Chapman Looking To Rebound In 2003

Doug Chapman's 2002 season ended with internal injuries in October, but the restricted free-agent running back tells of his progress and his desire to contribute to the Vikings again in 2003.

The 2002 Vikings season didn't exactly go according to Doug Chapman's hopes. Of course, as a third-year NFL player Chapman was smart enough to know that he really can't plan on anything in the NFL.

His hopes came crashing down hard on Oct. 20, 2002, when he was returning a kickoff and absorbed a hit to the midsection. He suffered serious internal injuries, was hospitalized and, three days later, placed on injured reserve, ending a season in which he had hoped to find a role and excel.

He was hoping for an increased role because, according to Chapman, he was told before the season, "I'd be competing with Michael (Bennett), and the two of us would be the two backs. But as it went, I got injured and Moe Williams took the short-yardage role. That's just the way it goes. I'm not angry about it at all. That's just part of the game. It's a violent sport. I just happened to be the one that got injured. I'm healthy now and looking forward to next year being productive."

Chapman did show a renewed focus before being injured, breaking off a career-long 27-yard run against Buffalo in the second week of the season, a game in which he also returned four kickoffs for 82 yards, both career highs. His chances to carry the ball didn't come often — he had 12 carries in six games in 2002 — but he showed improved patience and burst while averaging 7.4 yards per carry.

Then came the injury, and the rest of the season was lost for him, but Chapman told VU after the season that he is ready to go for 2003.

"I'm definitely 100 percent now," he said the day after the Vikings' season-ending win at Detroit. "I'm definitely on my way back. It just took time. I'm healthy now, and I'm ready to get things going toward next season."

He is a restricted free agent, but chances are the Vikings will look at his contributions from 2002 and make the decision to bring him back. The biggest factor in how much of an opportunity Chapman gets in 2003 might lie in the Vikings' decision on unrestricted free agent Moe Williams. If the team either can't or elects not to re-sign Williams, then Chapman could enter 2003 as the leading candidate for the short-yardage role. If Williams is re-signed, Chapman would be back to where he was during minicamps and training camps in 2002, trying to beat out Williams for that role.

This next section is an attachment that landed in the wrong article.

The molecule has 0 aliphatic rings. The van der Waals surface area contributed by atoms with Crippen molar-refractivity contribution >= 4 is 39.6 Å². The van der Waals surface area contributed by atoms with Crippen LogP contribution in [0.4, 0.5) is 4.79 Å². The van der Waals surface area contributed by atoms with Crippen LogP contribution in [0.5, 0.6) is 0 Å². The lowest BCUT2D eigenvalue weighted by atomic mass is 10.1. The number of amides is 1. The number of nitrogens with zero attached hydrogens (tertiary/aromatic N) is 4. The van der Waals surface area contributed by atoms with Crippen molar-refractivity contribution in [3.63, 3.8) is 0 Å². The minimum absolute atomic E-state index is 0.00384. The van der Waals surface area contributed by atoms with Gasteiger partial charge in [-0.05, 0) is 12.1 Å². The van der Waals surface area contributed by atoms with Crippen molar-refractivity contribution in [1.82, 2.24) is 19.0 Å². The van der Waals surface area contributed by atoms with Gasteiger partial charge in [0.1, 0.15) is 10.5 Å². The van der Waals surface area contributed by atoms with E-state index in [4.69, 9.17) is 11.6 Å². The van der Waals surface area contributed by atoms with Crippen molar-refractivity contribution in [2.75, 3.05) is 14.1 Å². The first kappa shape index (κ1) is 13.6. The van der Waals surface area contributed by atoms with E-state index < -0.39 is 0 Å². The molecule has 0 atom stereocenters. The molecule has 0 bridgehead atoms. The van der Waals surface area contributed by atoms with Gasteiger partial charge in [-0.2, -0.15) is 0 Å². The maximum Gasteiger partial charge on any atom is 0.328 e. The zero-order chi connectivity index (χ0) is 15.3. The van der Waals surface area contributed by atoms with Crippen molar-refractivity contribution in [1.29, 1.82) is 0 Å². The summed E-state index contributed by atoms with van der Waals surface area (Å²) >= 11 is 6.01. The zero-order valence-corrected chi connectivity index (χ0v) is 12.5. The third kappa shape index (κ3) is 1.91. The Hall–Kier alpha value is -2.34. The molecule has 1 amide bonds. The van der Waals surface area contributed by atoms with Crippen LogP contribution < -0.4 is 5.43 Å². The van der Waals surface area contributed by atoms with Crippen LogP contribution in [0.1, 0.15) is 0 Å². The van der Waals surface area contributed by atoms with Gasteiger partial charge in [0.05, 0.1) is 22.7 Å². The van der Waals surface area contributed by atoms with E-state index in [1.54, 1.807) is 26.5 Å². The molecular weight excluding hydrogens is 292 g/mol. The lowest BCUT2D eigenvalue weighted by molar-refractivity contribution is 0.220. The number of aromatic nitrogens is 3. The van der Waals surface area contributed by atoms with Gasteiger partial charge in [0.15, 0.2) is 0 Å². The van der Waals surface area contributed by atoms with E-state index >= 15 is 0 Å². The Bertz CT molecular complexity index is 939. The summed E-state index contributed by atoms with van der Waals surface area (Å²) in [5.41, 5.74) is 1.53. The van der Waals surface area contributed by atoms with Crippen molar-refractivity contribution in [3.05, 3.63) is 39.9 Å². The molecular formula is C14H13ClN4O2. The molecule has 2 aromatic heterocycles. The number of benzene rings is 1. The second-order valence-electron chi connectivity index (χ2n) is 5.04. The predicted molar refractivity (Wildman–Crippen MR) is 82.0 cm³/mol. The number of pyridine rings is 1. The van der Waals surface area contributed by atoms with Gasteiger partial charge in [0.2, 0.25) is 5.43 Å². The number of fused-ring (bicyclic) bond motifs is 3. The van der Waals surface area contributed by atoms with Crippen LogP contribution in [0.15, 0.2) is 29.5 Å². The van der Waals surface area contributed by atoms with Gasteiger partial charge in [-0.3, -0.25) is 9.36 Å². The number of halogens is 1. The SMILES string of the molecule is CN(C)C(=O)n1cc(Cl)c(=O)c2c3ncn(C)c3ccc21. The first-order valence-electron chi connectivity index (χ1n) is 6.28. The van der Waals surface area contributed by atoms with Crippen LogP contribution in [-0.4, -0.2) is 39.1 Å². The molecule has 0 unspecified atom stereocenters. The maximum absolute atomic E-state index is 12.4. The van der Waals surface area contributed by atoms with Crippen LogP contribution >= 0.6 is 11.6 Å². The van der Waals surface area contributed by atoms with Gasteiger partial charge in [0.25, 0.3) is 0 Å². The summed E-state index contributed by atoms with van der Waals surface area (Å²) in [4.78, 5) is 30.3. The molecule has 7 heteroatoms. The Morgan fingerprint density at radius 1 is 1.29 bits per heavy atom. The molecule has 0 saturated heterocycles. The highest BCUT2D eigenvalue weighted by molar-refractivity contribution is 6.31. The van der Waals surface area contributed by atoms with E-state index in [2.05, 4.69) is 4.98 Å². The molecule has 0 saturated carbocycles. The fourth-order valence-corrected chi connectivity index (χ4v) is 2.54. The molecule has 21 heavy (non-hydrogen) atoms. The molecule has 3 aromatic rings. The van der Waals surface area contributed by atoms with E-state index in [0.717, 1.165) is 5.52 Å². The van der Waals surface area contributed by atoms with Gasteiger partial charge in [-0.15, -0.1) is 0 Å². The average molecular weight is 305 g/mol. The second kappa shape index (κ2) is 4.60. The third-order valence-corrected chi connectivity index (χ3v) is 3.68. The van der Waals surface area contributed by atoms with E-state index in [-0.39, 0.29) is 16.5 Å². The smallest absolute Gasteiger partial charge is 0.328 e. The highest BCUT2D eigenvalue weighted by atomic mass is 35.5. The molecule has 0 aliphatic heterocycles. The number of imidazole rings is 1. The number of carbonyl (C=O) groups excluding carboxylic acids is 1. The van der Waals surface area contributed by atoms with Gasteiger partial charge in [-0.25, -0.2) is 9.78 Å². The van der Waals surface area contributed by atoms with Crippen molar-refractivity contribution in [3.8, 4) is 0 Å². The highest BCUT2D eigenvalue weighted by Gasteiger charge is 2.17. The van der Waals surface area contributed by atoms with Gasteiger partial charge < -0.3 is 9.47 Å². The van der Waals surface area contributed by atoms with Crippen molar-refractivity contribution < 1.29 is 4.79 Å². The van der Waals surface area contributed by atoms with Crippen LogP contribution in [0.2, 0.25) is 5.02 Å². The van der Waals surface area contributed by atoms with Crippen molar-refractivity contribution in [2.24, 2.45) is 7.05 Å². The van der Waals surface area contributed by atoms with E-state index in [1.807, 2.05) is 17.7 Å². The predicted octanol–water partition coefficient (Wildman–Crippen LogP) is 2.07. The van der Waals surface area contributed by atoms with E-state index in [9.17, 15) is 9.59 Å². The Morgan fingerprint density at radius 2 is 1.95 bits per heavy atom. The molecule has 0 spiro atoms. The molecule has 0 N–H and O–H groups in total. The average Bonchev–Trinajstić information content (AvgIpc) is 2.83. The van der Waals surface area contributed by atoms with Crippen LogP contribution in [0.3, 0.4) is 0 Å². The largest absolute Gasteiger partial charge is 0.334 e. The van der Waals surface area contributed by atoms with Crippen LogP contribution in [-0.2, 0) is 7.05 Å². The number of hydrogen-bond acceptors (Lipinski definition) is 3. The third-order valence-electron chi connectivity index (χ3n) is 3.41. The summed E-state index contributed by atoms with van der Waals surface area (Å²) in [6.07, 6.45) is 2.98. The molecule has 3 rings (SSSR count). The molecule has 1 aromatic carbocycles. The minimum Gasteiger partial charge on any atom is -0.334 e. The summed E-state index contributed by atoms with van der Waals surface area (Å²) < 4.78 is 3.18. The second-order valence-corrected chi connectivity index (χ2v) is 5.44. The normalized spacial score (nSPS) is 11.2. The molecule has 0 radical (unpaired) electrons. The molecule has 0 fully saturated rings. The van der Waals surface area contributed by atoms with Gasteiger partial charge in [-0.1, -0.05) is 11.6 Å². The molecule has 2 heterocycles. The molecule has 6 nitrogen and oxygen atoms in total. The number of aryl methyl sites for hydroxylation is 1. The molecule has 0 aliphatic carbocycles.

"That's something I can't control," Chapman said of the Vikings' thought process on himself and Williams. "I definitely want to contribute. Talent-wise, I know no matter where I am I'm going to play. But I'd definitely like it to be here.

"That's out of my hands. I'd definitely like to return to Minnesota. I'm comfortable here. That's who I was drafted by, and I've got a lot of friends. I like the coaching staff, but what happens on the paperwork side, the business side of football, I can't control that. All I can do is control what I do on the football field. I'd love to be here, but if it's not, that's just the way it goes sometimes."

He makes no pretenses about where he'd like to play. Minnesota is his first choice for a number of reasons, one of them being offensive coordinator Scott Linehan. "I like the system," Chapman said. "You can see we led the NFL in rushing and we were in the top 10 in passing. We just have to get more consistent at it and get better as a team. We're definitely going to have a better year next year."

Another reason is the close relationship Chapman has with fellow Marshall alum Randy Moss and quarterback Daunte Culpepper. Once again, Chapman will be working out with those two during the offseason in Fort Lauderdale, Fla., and the running back says he'll start his workout program in February and be going back and forth between his native Virginia, down to Florida, and back to Minnesota for larger scale workouts with more teammates — if they are still his teammates in March. It's likely they will be, but that is the uncertainty NFL free agents have in January and February.

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